By Shayna Freisleben
A workers compensation lawyer who ran unsuccessfully as the Republican candidate for a state assembly seat spoke to about 50 students on Oct. 23 at a meeting booked by the Young Republicans.
Steven Sion, who lost his bid for the 42nd district on Nov. 4, classified himself as a moderate Republican and answered questions for students about the presidential campaign of Republican nominee Sen. John McCain.
Sion decided to become a Republican when he was growing up in Rhode Island and was dismayed by the government control and bureaucracy of the Rhode Island state legislature, he said.
“There was so much regulation in state government that people were unable to break the barriers and cycles of poverty,” Sion said. “I believed that the Democrats didnât have it right.”
The poor public school system and misappropriation of the state budget prompted Sion to run for state assembly. He also ran in the same district in 2006 and lost.
Sion said that the belief in individual power within government is what aligns him with the Republican Party.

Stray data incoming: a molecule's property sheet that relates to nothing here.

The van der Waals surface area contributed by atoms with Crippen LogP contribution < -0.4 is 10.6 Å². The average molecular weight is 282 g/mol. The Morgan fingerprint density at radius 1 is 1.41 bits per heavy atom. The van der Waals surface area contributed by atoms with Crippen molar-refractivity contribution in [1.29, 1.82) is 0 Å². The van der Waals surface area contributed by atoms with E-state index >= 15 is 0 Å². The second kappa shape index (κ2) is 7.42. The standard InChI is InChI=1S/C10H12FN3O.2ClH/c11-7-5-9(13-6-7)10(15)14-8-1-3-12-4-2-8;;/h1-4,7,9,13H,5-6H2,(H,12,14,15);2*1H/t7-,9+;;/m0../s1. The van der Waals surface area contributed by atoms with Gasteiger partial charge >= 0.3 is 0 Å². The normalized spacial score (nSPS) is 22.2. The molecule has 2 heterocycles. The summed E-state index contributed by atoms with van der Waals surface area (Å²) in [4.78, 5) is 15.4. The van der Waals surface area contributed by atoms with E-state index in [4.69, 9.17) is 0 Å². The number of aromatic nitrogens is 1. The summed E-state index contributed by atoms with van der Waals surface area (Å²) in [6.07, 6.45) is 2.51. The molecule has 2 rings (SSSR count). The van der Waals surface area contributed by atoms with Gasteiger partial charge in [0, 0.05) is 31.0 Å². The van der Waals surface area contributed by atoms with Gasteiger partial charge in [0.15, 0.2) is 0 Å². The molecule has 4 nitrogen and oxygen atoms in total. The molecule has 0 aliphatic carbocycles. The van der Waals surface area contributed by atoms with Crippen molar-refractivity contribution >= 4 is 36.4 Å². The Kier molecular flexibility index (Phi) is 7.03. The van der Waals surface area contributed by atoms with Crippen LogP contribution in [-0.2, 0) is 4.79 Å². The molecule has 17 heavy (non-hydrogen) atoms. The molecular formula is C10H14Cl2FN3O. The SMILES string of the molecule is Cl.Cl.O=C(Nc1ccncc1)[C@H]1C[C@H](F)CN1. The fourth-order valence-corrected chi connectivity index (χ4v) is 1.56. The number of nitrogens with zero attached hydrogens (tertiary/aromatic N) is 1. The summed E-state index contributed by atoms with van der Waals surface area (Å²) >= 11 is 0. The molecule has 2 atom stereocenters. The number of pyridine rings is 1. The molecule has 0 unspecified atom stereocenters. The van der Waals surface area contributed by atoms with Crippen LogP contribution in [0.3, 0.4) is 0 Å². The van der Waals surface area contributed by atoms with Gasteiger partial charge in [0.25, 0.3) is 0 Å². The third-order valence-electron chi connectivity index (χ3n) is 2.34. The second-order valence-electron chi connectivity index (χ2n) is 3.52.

“I just saw a lot of handouts and somewhat of a buddy-buddy system in the legislature,” Sion said. “I feel that the Democratic Party is more inclined to be a handout system.”
Sion also clarified student concerns about McCain and his running mate, Alaska Governor Sarah Palin.
“The role of vice president is to be there in case something happens to the president and ready to serve,” he said. “I think thereâs a difference between being ready and qualified, and the more we learn about Sarah Palin, the better we can make that assessment.”
Sion justified why the campaign of Democratic nominee, now President-elect, Barack Obama would not be successful in correcting the economic crisis and ending two wars.
“As a nation, we donât want change, we want progress,” he said. “Change for changeâs sake is no good.”